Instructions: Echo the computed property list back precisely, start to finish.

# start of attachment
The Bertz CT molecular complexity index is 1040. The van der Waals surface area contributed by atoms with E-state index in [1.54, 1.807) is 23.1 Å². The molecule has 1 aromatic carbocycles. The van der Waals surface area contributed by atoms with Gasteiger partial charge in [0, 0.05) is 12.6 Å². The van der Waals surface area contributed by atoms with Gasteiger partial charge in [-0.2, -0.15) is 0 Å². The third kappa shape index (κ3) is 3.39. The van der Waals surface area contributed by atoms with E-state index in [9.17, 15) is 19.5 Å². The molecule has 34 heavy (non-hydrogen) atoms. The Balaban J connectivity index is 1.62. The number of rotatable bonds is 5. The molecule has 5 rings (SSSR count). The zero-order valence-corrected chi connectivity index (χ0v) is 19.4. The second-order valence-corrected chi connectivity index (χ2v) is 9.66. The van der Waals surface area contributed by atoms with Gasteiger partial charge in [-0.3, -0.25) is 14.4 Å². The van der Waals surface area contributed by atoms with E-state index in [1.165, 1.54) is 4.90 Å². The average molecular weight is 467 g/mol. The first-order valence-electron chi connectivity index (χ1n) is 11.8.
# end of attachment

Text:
The Bertz CT molecular complexity index is 1040. The van der Waals surface area contributed by atoms with E-state index in [1.54, 1.807) is 23.1 Å². The molecule has 1 aromatic carbocycles. The van der Waals surface area contributed by atoms with Gasteiger partial charge in [0, 0.05) is 12.6 Å². The van der Waals surface area contributed by atoms with Gasteiger partial charge in [-0.2, -0.15) is 0 Å². The third kappa shape index (κ3) is 3.39. The van der Waals surface area contributed by atoms with E-state index in [9.17, 15) is 19.5 Å². The molecule has 34 heavy (non-hydrogen) atoms. The Balaban J connectivity index is 1.62. The number of rotatable bonds is 5. The molecule has 5 rings (SSSR count). The zero-order valence-corrected chi connectivity index (χ0v) is 19.4. The second-order valence-corrected chi connectivity index (χ2v) is 9.66. The van der Waals surface area contributed by atoms with Gasteiger partial charge in [-0.3, -0.25) is 14.4 Å². The van der Waals surface area contributed by atoms with E-state index in [1.165, 1.54) is 4.90 Å². The average molecular weight is 467 g/mol. The first-order valence-electron chi connectivity index (χ1n) is 11.8.